WASHINGTON (6/18/14)--Heads of the four financial regulatory institutions have responded to Rep. Ed Perlmutter's (D-Colo.) request for more information regarding regulation of marijuana-based businesses in the state. Perlmutter and 15 other representatives wrote a letter to Federal Reserve Chair Janet Yellen in March asking for clarification on regulations for financial institutions involved with marijuana businesses.
The congressional letter was in response to guidance issues jointly by the U.S. Department of Justice (DOJ) and the Treasury Department's Financial Crimes Enforcement Network (FinCEN) in February that created a framework to enable regulated marijuana businesses in the 20 states and District of Columbia that have legalized certain marijuana activity to access financial services.
The letter explicitly requested implementation of the DOJ and FinCEN guidance by on-site examiners, ensuring financial institutions have "confidence that they can provide banking services to legitimate marijuana businesses without threat that their regulators will penalize them, threaten their deposit insurance, increase their capital requirements or force them to close accounts or stop providing services."
The response letter, dated signed by National Credit Union Administration Chair Debbie Matz, Federal Deposit Insurance Corporation Chair Martin Gruenberg, Comptroller of the Currency Thomas Curry and Yellen, emphasizes the importance of regulators both ensuring the "safety and soundness" of the United States banking system while insuring public access to that system.
"The agencies will work to ensure that banks and credit unions appropriately meet the expectations and responsibilities FinCEN has identified for depository institutions offering services to marijuana-based businesses, and, through the examination process, will evaluate the effectiveness of the banks and credit unions in evaluating and managing risks associated with providing these services," the letter reads.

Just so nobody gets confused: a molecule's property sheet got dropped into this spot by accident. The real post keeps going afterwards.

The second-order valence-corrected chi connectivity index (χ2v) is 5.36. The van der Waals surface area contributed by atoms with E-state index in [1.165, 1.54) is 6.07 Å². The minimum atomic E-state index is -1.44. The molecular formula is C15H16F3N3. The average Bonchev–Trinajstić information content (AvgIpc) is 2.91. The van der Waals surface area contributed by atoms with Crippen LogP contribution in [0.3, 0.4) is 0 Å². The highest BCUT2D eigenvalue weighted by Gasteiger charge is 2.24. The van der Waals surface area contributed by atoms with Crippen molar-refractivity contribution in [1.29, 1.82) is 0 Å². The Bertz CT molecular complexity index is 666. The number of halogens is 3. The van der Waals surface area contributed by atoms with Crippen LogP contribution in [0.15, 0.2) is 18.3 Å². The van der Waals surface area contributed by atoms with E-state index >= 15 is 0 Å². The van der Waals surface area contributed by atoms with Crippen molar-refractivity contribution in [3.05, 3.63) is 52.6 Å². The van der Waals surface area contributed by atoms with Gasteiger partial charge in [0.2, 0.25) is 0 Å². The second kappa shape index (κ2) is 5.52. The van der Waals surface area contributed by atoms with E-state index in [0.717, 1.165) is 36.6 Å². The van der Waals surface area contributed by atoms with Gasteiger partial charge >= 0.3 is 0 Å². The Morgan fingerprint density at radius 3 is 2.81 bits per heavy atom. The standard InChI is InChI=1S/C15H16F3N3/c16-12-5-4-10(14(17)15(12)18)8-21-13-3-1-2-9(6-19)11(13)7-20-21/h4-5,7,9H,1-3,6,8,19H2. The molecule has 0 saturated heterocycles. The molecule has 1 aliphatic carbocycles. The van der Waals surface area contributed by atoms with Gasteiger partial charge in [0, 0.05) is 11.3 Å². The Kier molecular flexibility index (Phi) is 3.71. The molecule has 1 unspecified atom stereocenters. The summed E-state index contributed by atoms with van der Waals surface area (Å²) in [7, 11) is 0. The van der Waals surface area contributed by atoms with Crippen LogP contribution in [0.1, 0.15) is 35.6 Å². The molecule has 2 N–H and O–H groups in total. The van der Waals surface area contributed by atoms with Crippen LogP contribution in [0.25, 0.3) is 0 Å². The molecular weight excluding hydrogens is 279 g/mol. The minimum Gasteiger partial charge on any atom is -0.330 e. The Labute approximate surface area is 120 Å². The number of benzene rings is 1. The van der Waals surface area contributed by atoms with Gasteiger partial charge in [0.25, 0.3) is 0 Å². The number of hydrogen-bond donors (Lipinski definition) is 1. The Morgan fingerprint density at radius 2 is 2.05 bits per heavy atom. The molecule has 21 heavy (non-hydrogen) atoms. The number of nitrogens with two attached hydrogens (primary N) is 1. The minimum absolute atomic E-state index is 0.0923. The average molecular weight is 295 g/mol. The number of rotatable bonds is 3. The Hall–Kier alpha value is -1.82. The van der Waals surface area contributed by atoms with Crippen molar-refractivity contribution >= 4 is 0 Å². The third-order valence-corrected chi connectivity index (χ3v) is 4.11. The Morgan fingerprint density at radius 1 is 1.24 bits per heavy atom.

In addition, the regulatory agencies are in the process of reviewing the latest guidance from FinCEN and the DOJ for inclusion in the Federal Financial Institutions Examination Council Bank Secrecy Act/Anti-Money Laundering Examination Manual, while incorporating the new guidance into all supervisory processes.
The letter goes on to stay that, as previously stated by the regulators, the decision to open, close or decline a particular account or relationship is made by a depository institution without involvement by its supervisor.
"This decision may be based on the depository institution's particular business objectives, its evaluation of the risks associated with offering particular products or services and its capacity and systems to effectively manage those risks," it reads.